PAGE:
The following are the events that happened world-wide throughout the sport of baseball.
- 1873 - John McGraw is born in Truxton, New York. A fiery third baseman for the 1890s Baltimore Orioles, McGraw will achieve much more recognition as an innovative, autocratic field manager. In his 31 years at the helm of the New York Giants, McGraw's teams will gain National League 10 pennants, finish second 11 times and took home three World Series trophies. He ranks second all-time with 2,840 wins. In 1933, he will return of retirement to manage the National League in the very first major league All-Star Game. As a player, he was credited with helping to develop the hit-and-run, the squeeze play and other strategic moves. McGraw will be elected to the Hall of Fame by the Special Veterans Committee In 1937.
- 1918 - Bobby Doerr is born in Los Angeles, California. A hard-hitting second baseman, Doerr will bat .288 in 14 seasons with the Boston Red Sox and reach the 100-RBI mark six times during his career. Doerr will gain Hall of Fame honors in 1986.
- 1958 - The newly transplanted Los Angeles Dodgers erect a 42-foot screen at the Los Angeles Coliseum as part of an effort to cut down on home runs to left field, which is only 250 feet from home plate.
- Ted Williams makes his managerial debut for the Washington Senators. Williams loses his first game to the New York Yankees, 8–4, on Opening Day at RFK Stadium. Williams will manage the Senators for three seasons, before moving with the team to Texas in 1972.
- Pitcher Bill Singer of the Los Angeles Dodgers earns the first official save in MLB history. Making his only relief appearance of the season, Singer finishes off Don Drysdale’s 3-2 victory over the Cincinnati Reds. Thanks to the efforts of sportswriter Jerome Holtzman, the save had become an official statistic in baseball.
- 1970 - The Milwaukee Brewers play their first home game after their recent relocation from Seattle where they had played the 1969 season as the Pilots. The Brewers lose to the California Angels, 12–0, as major league baseball returns to Milwaukee after a five-year absence.
- 1971 - The dismissal of Curt Flood's suit against MLB is upheld by a three-judge U.S. Circuit Court of Appeals.
- 1973 - At Cleveland Stadium, the Indians sets Opening Day and daily game home records as 74,420 fans watch their team beat the Tigers, 2–1.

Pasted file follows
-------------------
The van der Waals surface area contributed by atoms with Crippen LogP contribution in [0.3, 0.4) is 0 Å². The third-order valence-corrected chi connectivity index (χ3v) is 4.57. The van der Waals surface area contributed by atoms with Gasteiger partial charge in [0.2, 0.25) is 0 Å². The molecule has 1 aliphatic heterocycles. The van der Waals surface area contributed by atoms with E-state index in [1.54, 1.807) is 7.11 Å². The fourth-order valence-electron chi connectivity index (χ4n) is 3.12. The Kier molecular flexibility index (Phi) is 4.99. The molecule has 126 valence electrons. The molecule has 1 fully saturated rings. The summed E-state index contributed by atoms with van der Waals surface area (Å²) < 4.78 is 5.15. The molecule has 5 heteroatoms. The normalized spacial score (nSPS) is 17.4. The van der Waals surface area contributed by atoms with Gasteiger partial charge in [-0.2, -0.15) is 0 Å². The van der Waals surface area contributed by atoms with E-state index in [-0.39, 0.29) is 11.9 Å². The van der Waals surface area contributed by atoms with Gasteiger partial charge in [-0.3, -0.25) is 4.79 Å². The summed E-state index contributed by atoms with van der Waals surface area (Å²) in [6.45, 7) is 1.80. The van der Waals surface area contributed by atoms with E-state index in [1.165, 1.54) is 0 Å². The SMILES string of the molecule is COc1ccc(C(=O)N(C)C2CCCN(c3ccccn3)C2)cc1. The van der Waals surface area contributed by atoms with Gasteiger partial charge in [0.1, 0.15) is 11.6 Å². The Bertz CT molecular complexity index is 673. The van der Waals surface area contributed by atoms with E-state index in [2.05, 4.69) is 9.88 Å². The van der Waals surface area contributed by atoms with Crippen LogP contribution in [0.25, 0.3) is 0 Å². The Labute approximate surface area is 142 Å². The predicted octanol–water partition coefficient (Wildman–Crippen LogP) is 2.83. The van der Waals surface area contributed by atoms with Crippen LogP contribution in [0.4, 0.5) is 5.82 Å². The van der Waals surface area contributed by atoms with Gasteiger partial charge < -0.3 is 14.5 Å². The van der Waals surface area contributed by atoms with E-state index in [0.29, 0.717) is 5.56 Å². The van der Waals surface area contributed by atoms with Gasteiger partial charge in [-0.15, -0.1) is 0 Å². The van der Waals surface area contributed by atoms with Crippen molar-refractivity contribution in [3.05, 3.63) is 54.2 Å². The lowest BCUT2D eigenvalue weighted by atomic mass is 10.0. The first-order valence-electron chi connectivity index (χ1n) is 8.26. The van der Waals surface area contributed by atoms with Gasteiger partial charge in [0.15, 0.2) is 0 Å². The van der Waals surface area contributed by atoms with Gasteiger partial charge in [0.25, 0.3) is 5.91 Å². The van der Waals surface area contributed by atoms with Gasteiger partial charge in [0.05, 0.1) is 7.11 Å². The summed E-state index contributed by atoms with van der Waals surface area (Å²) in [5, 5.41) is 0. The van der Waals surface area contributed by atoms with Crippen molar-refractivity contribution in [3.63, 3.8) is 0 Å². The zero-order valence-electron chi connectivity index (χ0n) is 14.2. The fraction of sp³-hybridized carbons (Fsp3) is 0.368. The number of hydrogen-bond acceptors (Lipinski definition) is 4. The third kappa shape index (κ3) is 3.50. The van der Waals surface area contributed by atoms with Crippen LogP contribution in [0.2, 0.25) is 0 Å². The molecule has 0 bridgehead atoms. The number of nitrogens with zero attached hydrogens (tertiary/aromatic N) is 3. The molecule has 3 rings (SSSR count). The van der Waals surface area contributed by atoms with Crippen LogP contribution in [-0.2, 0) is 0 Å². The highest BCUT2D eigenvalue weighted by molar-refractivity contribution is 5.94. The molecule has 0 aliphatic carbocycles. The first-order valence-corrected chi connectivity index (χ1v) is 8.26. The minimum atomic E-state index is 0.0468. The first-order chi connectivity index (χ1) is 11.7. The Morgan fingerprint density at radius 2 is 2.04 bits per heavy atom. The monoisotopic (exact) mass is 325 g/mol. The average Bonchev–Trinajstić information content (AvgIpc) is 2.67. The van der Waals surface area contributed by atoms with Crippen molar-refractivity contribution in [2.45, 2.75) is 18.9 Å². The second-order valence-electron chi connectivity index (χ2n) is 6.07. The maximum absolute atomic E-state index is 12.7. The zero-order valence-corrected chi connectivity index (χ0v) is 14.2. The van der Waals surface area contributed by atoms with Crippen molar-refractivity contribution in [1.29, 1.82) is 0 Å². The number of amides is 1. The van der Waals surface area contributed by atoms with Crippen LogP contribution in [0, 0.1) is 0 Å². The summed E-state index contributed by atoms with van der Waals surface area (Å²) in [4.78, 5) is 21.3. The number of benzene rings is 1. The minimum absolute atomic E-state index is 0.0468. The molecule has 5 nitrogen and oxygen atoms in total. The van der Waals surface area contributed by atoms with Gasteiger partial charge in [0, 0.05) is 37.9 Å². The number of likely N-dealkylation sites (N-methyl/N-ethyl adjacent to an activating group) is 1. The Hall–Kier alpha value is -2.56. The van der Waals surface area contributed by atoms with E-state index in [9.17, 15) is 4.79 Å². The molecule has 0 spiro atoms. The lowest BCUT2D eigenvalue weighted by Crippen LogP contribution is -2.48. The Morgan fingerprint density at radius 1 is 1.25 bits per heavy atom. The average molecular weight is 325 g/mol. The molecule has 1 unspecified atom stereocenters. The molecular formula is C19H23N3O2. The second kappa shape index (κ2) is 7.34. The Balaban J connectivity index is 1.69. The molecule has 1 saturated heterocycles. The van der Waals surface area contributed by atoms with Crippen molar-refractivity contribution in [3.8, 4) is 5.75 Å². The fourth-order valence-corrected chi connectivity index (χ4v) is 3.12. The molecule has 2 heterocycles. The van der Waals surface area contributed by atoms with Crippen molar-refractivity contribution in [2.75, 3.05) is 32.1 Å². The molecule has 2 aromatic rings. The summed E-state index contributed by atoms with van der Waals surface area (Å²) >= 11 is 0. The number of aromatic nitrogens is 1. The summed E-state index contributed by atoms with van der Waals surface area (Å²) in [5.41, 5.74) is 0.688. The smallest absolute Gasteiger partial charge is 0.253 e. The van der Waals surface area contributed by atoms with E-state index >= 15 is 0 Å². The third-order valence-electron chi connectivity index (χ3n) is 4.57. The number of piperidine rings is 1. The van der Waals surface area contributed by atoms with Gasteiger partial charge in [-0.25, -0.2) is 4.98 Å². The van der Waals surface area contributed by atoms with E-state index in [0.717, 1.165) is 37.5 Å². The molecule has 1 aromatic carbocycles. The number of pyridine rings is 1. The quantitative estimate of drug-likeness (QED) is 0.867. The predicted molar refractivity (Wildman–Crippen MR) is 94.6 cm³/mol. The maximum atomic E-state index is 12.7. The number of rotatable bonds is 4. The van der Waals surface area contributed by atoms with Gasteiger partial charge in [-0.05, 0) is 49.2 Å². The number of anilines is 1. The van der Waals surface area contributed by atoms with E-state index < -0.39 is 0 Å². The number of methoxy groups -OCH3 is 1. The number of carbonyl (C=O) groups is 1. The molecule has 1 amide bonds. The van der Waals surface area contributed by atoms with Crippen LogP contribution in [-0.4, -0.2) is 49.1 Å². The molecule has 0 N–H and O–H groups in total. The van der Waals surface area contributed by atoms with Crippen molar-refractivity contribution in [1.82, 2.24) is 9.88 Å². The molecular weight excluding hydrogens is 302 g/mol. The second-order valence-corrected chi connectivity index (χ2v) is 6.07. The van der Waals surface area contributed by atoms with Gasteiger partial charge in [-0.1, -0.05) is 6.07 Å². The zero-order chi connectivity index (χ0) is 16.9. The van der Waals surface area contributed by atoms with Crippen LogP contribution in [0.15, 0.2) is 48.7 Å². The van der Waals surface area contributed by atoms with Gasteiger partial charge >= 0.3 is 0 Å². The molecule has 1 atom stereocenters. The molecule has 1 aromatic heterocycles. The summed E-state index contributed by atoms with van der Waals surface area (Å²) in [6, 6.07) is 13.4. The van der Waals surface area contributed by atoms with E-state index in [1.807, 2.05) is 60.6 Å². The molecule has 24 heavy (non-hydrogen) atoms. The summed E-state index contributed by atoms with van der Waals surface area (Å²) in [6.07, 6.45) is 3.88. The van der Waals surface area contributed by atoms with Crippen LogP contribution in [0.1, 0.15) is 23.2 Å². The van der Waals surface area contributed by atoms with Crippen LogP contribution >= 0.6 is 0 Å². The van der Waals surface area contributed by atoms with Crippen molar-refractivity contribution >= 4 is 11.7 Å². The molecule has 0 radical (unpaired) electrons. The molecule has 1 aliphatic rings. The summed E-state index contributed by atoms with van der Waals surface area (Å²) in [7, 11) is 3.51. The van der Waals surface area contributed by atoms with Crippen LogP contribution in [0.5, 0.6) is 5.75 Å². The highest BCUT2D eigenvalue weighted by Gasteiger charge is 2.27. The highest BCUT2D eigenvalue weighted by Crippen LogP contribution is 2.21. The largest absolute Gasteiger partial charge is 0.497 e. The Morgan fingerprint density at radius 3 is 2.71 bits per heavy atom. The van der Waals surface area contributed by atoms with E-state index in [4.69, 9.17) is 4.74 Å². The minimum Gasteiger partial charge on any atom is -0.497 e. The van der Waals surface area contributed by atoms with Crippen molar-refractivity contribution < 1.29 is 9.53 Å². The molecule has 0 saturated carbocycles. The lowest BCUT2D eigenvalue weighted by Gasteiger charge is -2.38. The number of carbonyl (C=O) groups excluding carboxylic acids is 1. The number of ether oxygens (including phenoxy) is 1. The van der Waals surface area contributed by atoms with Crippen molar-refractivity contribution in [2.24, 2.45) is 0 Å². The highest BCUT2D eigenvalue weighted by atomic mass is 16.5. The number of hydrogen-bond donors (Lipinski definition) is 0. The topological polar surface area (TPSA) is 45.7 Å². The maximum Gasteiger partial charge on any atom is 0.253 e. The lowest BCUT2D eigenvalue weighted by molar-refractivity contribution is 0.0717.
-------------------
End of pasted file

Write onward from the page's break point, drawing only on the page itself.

- At Exhibition Stadium, the Toronto Blue Jays play their first game ever with a victory against the Chicago White Sox, 9–5. In his first major league at-bat Toronto's Al Wood becomes the first player to pinch-hit a home run in Opening Day and rookie Doug Ault homers twice (1st and 5th innings) off Francisco Barrios. Snowflakes were seen during the game.
- Tommy Lasorda makes his managerial debut for the Los Angeles Dodgers with a 5–1 victory over the San Francisco Giants.
- 1978 - The U.S. Court of Appeals upholds an earlier court decision in support of Commissioner Kuhn's voiding of attempted player sales by Oakland Athletics owner Charlie Finley in June 1976. Finley's appeal to the U.S. Supreme Court will be rejected on October 2.
- 1979 - In the earliest no-hitter in MLB history, Ken Forsch of the Houston Astros shuts downs the Atlanta Braves, 6–0. Forsch and his brother Bob, who hurled a no-hitter in 1978, become the first brothers to pitch no-hit no-run games.
- 1983 - MLB, ABC, and NBC agree to terms of a six-year television package worth $1.2 billion. The two networks will continue to alternate coverage of the playoffs, World Series, and All-Star Game through the 1989 season with each of the 26 clubs receiving $7 million per year in return. The last package gave each club $1.9 million per.
- Jack Morris of the Detroit Tigers pitches a no-hitter against the Chicago White Sox. Morris strikes out eight and walks six in shutting down the Sox at Comiskey Park. Morris becomes the first Tiger since Jim Bunning, who accomplished the feat in 1958, to toss a no-hitter.
- 19-year-old pitcher Dwight Gooden makes his debut for the New York Mets. Gooden earns a 3–2 win over the Houston Astros.